Truckers Rebuff Call for Electronic Hour Gauges

     CHICAGO (CN) – The 7th Circuit struck down a regulation requiring long-haul trucks operated by companies with consistent safety violations to monitor their drivers’ hours electronically.
     The Federal Motor Carrier Safety Administration adopted the regulation in 2010, and it is scheduled to take effect in June 2012.
     Three commercial truck drivers and the Owner-Operator Independent Drivers Association petitioned the federal appeals court for review of the rule, claiming that installing the monitors would prevent truckers from using their own discretion to gauge fatigue. Roughly 150,000 drivers who own their rigs belong to the association.
     A three-judge panel struck down the regulation last week for failing to address concerns that the devices could be used to harass drivers.
     For decades, the Federal Motor Carrier Safety Administration has capped the permissible “hours of service” that drivers can work in a given week. The limits are intended “to protect driver health and to ensure highway safety by reducing driver fatigue and thus fatigue-related accidents.”
     Almost all drivers currently record their hours in paper logbooks, a process plagued by widespread manipulation and falsification.
     The recently voided regulation would have required the installation of Electronic On-Board Recorders (EOBRs) for a small pool of carriers with a greater than 10 percent rate of noncompliance with hours of services rules in a single compliance review. Carriers in this category have a 40 percent higher crash rate than the general motor-carrier population.
     “Drivers have been pressured by their motor carriers to perform at higher levels (and drive even when tired) as a result of the fact that an EOBR can send the carrier date in real time,” Judge Diane Wood wrote for the court. “Even if the 2010 rule does not require that level of reporting, the technology certainly allows it.”
     The judges said this concern went unaddressed in the rulemaking process, despite explicit direction by Congress.
     “The word ‘harass’ appears only once in the entire rulemaking, in the explanatory ‘legal basis for the rulemaking’ section; otherwise it is not mentioned,” Wood wrote. “This explanation is insufficient. … When this standard has not been met, it is necessary to vacate the agency’s action.”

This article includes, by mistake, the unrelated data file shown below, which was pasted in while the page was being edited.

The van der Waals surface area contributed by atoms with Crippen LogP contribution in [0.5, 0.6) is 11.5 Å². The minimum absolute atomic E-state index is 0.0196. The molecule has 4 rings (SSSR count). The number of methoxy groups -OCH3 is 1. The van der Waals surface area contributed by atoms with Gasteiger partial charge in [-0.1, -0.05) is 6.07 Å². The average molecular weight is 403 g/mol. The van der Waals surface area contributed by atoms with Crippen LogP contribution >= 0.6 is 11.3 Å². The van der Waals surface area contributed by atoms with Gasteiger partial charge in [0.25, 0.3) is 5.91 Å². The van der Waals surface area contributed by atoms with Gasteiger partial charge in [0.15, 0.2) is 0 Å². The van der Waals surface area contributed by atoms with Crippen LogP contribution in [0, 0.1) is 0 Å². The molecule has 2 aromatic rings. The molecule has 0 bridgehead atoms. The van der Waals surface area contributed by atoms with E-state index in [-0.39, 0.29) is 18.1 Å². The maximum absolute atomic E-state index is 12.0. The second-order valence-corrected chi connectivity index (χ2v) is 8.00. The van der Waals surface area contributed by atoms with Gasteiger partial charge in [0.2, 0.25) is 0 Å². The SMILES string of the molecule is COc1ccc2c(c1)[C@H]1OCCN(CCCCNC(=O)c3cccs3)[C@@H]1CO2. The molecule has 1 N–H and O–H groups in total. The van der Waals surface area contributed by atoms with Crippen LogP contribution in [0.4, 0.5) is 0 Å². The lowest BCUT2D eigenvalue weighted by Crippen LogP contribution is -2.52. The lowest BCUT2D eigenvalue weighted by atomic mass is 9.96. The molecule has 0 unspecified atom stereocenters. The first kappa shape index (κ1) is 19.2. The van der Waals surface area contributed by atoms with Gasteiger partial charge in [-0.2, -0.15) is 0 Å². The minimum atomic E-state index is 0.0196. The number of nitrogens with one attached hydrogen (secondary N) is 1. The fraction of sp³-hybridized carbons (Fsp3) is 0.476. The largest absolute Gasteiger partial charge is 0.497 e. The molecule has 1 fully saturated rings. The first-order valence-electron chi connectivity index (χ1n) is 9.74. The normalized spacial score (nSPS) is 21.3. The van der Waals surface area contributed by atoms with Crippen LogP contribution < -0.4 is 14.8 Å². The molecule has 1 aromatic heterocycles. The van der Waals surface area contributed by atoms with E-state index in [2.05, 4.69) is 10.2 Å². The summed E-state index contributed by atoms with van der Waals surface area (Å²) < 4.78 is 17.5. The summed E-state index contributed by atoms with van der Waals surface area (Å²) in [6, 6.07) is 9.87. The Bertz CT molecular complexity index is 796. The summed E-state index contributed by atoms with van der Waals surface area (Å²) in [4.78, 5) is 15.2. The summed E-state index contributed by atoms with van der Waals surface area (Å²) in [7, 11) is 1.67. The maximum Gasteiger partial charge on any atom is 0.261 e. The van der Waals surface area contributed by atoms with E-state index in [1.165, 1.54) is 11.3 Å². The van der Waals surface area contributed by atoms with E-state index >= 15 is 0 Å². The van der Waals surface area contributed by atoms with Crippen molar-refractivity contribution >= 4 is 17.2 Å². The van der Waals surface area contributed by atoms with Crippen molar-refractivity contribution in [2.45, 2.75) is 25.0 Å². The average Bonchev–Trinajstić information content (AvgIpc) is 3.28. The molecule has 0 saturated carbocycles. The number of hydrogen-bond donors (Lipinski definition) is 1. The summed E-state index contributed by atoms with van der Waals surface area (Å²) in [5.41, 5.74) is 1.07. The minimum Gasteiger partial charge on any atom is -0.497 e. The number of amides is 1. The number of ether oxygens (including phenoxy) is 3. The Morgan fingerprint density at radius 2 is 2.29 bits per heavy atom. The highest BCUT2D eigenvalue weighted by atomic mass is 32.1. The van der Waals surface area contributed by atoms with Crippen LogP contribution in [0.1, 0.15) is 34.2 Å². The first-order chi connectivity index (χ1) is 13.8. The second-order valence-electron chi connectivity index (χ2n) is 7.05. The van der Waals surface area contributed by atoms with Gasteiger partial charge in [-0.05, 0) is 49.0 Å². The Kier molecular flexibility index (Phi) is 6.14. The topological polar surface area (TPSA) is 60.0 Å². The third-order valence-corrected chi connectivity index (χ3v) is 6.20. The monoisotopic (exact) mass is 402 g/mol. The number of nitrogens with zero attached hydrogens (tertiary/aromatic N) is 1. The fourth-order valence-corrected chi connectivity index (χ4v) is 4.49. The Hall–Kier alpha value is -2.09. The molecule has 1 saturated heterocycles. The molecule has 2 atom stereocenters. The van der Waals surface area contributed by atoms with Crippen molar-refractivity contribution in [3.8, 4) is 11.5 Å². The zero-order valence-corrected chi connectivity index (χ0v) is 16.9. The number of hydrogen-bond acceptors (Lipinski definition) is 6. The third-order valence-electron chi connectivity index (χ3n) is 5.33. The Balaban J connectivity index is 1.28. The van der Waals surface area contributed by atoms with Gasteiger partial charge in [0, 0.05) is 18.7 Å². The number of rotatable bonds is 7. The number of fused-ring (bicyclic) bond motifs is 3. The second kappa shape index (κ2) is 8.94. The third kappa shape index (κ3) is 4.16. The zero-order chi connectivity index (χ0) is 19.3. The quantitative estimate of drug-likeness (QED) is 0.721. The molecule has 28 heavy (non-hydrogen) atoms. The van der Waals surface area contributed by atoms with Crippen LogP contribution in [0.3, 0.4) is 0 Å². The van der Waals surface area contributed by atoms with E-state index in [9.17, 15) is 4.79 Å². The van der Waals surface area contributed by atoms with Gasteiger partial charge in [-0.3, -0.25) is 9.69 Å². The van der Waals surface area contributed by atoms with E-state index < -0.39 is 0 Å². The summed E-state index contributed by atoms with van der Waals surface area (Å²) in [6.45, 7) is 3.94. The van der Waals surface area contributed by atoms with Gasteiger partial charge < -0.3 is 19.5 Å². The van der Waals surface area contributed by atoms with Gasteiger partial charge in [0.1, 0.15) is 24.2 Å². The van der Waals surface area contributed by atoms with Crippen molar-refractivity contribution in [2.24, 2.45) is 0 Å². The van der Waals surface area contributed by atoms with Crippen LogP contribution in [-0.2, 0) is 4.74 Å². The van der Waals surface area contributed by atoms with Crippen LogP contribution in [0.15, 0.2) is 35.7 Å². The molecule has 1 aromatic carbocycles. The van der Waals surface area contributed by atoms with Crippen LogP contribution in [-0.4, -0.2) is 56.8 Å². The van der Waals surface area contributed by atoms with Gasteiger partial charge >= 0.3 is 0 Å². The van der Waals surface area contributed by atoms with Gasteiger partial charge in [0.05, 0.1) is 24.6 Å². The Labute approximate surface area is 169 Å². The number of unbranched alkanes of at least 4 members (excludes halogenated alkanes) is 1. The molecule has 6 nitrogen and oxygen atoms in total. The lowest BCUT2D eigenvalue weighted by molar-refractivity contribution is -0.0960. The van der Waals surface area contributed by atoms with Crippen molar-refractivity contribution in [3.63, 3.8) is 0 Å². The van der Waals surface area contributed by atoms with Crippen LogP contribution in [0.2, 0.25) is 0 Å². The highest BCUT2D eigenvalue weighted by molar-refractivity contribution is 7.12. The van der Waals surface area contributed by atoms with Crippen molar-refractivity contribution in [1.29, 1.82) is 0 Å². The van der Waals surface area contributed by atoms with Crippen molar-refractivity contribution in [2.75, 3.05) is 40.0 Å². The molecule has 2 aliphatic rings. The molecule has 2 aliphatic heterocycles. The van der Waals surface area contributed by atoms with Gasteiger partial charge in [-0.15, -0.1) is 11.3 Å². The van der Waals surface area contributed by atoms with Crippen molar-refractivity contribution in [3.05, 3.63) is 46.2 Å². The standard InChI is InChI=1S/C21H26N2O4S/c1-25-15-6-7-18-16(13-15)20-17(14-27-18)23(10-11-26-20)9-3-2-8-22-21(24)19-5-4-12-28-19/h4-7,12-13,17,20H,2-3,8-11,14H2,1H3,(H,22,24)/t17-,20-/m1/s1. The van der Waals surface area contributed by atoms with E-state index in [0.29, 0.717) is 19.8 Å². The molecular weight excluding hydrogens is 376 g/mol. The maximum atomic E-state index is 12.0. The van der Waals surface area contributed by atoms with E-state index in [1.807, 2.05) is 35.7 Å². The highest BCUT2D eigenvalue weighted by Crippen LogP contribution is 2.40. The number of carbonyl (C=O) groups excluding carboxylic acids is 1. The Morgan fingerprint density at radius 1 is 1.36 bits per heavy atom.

“The agency needs to consider what types of harassment already exist, how frequently and to what extent harassment happens, and how an electronic device capable of contemporaneous transmission of information to a motor carrier will guard against (or fail to guard against) harassment,” she added.
     The truckers’ Fourth Amendment claims were not contemplated on appeal, a decision that will likely allow challenges to any modified regulation.
     “Rather than reach beyond what is strictly necessary here, prudence dictates that we leave for another day any questions that might arise in connection with whatever new rule the Agency decides to adopt,” Wood explained.
     The ruling may also affect a regulation proposed in February that would require EOBRs on every commercial trucking rig nationwide. That sweeping change still stands as a proposal, not a final rule.
     Pressure to mandate EOBRs has not disappeared, however. The rule has the support of the American Trucking Associations, the largest trade association in the industry.
     “Though we are still reviewing the court’s decision, ATA supports FMCSA’s efforts to mandate the adoption and use of electronic logging devices for hours-of-service compliance,” ATA President and CEO Bill Graves said in a statement. “FMCSA’s research shows that compliance with the current hours-of-service rules is strongly associated with reduced crash risk. Of course, electronic logging devices are an important tool for improving hours-of-service compliance.”

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